The Costa Rica News (TCRN) – Peruvian culture was present during Easter Week in Roatan, Honduras in the Caribbean, with its cuisine, dancing and Paso horses.

“We brought the rich and varied cuisine of my country through a young chef who has shared his knowledge with more than one hundred chefs of Tegucigalpa, San Pedro Sula, Danli, Copan Ruins and now in Roatán,” he told the Acan- Efe Peruvian ambassador of Honduras, Guillermo Gonzales Arica.

The diplomat mentioned that in Roatan, one of the most important tourist destinations in Honduras, some 50 have been trained as chefs and that the culinary journey, which began last week, has also held food festivals in recognized hotels such as Infinity Bay and Mayan Princess.

He added that the cultural activity on last Thursday has included the presentation of Peruvian dances involving five youths of his country studying agronomy at the Zamorano Pan-American Agricultural School, about 30 miles east of Tegucigalpa.

Furthermore, the same day there was a demonstration of Peruvian horses in collaboration with the family Mac Nab, of Roatan.

The activity has also been sponsored by the Chamber of Commerce and Industry, the National Chamber of Tourism and the Hotels Mayan Princess and Infinity Bay.

Hundreds of Hondurans and foreigners have enjoyed since the Tuesday of Holy Week the Peruvian cuisine, including the Mayor of Roatan, Dorn Ebanks, who said he “enjoyed the chicken roll” prepared by Chef Isaac Arbañil.

“The idea was to give Roatan some knowledge and Peruvian cuisine, and also show how food evolved in our country, we are now making Honduras public,” Arbañil told reporters as he cut a few leaves and onions into small pieces for some of the dishes on Thursday at Infinity Bay.

Arbañil, 22, said that what has been done in Roatan is “put a little more effort and make the chefs watch that they have much to do here” in culinary art.

“We’ve done different types of ceviche, such as traditional and tropicalised with local products, playing with seafood, like octopus, using mango and oranges to break the typical concept of fish ceviche with lemon, salt and some spices,” he added.

The Peruvian chef, a native of Lima who has graduated at the University of San Ignacio de Loyola, said he “played a little bit” with fruits and other marine products such as shrimp and fish for various types of ceviches that were prepared during culinary journey.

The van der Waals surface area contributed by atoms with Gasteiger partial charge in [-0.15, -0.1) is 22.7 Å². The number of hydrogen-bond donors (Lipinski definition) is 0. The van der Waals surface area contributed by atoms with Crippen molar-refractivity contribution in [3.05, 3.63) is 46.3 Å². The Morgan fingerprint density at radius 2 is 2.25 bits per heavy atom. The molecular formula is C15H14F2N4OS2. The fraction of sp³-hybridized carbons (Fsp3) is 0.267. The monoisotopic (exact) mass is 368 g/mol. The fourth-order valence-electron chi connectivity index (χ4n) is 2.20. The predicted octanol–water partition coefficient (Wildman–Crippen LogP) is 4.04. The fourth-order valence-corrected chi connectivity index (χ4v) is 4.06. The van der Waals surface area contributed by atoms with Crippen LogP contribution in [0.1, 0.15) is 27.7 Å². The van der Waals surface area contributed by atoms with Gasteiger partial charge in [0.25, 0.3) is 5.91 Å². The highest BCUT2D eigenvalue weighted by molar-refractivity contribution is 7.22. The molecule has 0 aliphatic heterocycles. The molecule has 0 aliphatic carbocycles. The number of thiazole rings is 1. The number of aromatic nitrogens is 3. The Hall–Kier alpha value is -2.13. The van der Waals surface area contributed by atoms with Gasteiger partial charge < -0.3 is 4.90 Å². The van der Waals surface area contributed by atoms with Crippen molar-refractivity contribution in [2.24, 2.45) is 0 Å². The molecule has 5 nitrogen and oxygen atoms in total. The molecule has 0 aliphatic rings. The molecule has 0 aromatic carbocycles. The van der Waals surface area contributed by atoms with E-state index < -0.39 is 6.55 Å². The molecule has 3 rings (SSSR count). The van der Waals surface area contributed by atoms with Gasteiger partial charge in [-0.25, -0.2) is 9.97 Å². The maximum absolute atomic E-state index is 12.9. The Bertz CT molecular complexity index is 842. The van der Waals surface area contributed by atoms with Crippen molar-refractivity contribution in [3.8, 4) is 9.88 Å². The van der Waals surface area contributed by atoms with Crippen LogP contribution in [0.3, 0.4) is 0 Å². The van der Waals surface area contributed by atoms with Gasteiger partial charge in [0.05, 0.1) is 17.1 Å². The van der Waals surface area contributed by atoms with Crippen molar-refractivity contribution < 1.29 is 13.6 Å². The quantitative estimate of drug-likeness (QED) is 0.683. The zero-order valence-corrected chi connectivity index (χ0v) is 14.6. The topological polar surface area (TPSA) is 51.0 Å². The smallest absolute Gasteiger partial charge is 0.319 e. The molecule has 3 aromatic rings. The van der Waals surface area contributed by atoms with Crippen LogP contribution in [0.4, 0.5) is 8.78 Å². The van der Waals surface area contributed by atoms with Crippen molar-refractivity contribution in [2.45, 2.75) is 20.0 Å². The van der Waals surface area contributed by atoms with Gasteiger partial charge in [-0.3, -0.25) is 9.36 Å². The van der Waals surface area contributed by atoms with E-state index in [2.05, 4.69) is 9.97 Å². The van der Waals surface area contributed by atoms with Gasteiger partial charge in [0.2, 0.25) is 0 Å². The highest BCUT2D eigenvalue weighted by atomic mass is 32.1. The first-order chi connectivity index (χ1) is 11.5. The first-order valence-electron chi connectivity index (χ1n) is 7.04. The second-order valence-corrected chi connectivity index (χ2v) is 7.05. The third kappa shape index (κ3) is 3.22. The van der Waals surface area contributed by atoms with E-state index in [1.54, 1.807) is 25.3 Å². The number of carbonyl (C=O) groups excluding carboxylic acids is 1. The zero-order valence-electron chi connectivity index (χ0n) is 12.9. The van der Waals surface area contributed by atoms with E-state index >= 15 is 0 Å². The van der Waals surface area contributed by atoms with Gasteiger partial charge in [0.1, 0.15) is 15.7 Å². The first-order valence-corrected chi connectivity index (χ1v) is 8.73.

“We also made dishes such as lomo saltado, worked with quinoa, potatoes Huancaína or drinks, but showing them in a different way,” said Arbañil.

The training included a space for a diverse cocktail with pisco base, playing with fruits, whereas for most tourists the “chicken roll” was new. It is prepared with a metal barrel which carries a grill on the bottom.

The structure, a Peruvian invention, consists of a ring in the inside and iron bars used to hang up to seven to eight chickens or any other meat, whose falling off fat feeds the heat of the coals.

Upstairs, the cylinder carries a portable cover that occasionally is lift up to see how the meat is cooked, which is a process that at a time grills and smokes the meat.

Arbañil prefers adding only salt to the meat, although sometimes he adds soy sauce to chicken to have a better color.

The cylinder in which chicken is prepared at the day of the inauguration of Peruvian food festival at the Mayan Princess hotel, stayed as a gift from Ambassador Arica Gonzales for Mayor of Roatan, who confessed that her favorite food is just chicken.

Some ingredients in the culinary journey like hot pepper, red pepper sauce and marisol pepper, and quinoa, were brought from Peru, which through its embassy in Tegucigalpa is taking its cuisine to various regions of Honduras, where Arbañil has also experienced local food.

The Peruvian ambassador said that between April 30 and May 2 training chefs will travel to the cities of San Lorenzo, Nacaome, Langue and Amapala.

On May 4 a Peruvian food festival in San Lorenzo is foreseen, in which the Chamber of Commerce of the area is also organizing a demonstration of boats in the Gulf of Fonseca (Pacific).

The Costa Rica News (TCRN)

San Jose, Costa Rica